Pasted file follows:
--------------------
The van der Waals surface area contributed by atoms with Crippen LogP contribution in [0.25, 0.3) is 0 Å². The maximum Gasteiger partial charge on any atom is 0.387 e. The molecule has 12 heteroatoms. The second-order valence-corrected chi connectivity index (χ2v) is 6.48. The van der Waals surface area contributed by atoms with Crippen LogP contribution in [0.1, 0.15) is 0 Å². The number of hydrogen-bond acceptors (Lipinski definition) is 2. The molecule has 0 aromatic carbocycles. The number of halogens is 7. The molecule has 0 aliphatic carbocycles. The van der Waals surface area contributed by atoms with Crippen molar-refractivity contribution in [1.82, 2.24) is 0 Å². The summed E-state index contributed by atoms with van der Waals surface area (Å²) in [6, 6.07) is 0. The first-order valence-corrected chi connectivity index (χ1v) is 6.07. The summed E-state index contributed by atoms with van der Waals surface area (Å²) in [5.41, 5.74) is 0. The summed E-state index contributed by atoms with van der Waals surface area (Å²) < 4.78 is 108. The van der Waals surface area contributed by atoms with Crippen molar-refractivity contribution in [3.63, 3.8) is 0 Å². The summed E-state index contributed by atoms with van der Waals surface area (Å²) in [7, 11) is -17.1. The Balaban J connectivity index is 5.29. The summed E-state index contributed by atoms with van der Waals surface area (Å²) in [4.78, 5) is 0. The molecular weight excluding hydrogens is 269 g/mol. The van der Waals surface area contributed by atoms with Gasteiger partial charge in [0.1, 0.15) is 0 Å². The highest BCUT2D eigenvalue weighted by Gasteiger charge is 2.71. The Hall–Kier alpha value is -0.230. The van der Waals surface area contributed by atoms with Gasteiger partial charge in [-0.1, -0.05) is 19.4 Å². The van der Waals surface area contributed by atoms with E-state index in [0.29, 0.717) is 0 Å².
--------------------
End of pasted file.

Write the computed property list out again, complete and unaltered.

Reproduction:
The van der Waals surface area contributed by atoms with Crippen LogP contribution in [0.25, 0.3) is 0 Å². The maximum Gasteiger partial charge on any atom is 0.387 e. The molecule has 12 heteroatoms. The second-order valence-corrected chi connectivity index (χ2v) is 6.48. The van der Waals surface area contributed by atoms with Crippen LogP contribution in [0.1, 0.15) is 0 Å². The number of hydrogen-bond acceptors (Lipinski definition) is 2. The molecule has 0 aromatic carbocycles. The number of halogens is 7. The molecule has 0 aliphatic carbocycles. The van der Waals surface area contributed by atoms with Crippen molar-refractivity contribution in [1.82, 2.24) is 0 Å². The summed E-state index contributed by atoms with van der Waals surface area (Å²) in [6, 6.07) is 0. The first-order valence-corrected chi connectivity index (χ1v) is 6.07. The summed E-state index contributed by atoms with van der Waals surface area (Å²) in [5.41, 5.74) is 0. The summed E-state index contributed by atoms with van der Waals surface area (Å²) < 4.78 is 108. The van der Waals surface area contributed by atoms with Crippen molar-refractivity contribution in [3.63, 3.8) is 0 Å². The summed E-state index contributed by atoms with van der Waals surface area (Å²) in [7, 11) is -17.1. The Balaban J connectivity index is 5.29. The summed E-state index contributed by atoms with van der Waals surface area (Å²) in [4.78, 5) is 0. The molecular weight excluding hydrogens is 269 g/mol. The van der Waals surface area contributed by atoms with Gasteiger partial charge in [0.1, 0.15) is 0 Å². The highest BCUT2D eigenvalue weighted by Gasteiger charge is 2.71. The Hall–Kier alpha value is -0.230. The van der Waals surface area contributed by atoms with Gasteiger partial charge in [-0.1, -0.05) is 19.4 Å². The van der Waals surface area contributed by atoms with E-state index in [0.29, 0.717) is 0 Å².